Even More Concerns Raised by New Provincial Legislation in Alberta
Another concern raised by the new provincial legislative changes in Alberta concerning impaired driving relates to the procedure and affect of a criminal charge. Currently, the Province of Alberta uses the results obtained from the criminal process to institute a three month licence suspension. Therefore, if a person blows over the legal limit, refuses to provide a breath or blood sample, or is believed to be impaired by alcohol or a drug, the provincial government uses these results to suspend the licence for a period of three months.
Can the Province of Alberta do this?
Court’s have said yes, because the Provinces have the power to control licencing and issues concerning road and highway safety. Additionally, the three month suspension is a separate provincial punishment. It does not affect or change the procedure or effect of the criminal charge. In the case of a three month suspension, the provincial government is simply using the results of the criminal investigation to create its own punishment. This has been held to be constitutionally valid.
Does this not violate the presumption of innocence?
Unfortunately no, because the innocence presumption applies to charges with potential penal (jail) consequences, and to criminal law. It does not have to apply to issues concerning the granting or taking away of a licence.
However, the new Alberta legislation changes this. The new legislation wants to take your licence until trial. In this way it is directly affects and changes the nature of the criminal offence, because now a person is being punished while they await their trial! This legislation reaches too far by affecting the criminal process and its procedure. While prior provincial legislation instituted punishments regardless of the outcome of the criminal offence (or if there even was a criminal charge laid), the current legislation directly affects the presumption of innocence guaranteed in the criminal process.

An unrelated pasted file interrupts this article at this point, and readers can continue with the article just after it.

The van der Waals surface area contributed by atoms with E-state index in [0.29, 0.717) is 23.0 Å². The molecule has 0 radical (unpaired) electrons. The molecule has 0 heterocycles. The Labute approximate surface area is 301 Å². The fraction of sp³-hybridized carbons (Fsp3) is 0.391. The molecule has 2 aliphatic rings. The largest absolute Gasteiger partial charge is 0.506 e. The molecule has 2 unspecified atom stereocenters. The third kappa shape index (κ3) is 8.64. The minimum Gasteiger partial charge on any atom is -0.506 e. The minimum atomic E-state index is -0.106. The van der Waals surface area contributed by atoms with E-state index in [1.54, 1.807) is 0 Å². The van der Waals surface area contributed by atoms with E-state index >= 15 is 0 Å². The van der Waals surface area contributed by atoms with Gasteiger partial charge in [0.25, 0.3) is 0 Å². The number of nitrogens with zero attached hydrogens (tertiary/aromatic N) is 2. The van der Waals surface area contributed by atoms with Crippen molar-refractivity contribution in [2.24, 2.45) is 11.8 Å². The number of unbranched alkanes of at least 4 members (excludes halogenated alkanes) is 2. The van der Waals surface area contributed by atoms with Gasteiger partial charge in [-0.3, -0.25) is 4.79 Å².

This office believes that this legislation will not withstand constitutional scrutiny. While Court’s have granted the provincial government wide latitude to legislate in matters concerning the granting and revoking of licences, it is impermissible to attach consequences to a criminal offence, thereby changing the very nature of the criminal process.
Only time and the Court process will divulge the legitimacy of this legislation, but the public needs to stay informed and know that there rights are being affected and infringed. The provincial government is trying to cloak invalid legislation with the gloss of legitimacy, hoping that fear and rhetoric will carry the day. Hopefully, the proper rule of law and constitutional principles will reveal this legislation’s overreaching and illegal nature, resulting in its striking down.
Posted on March 15th, 2012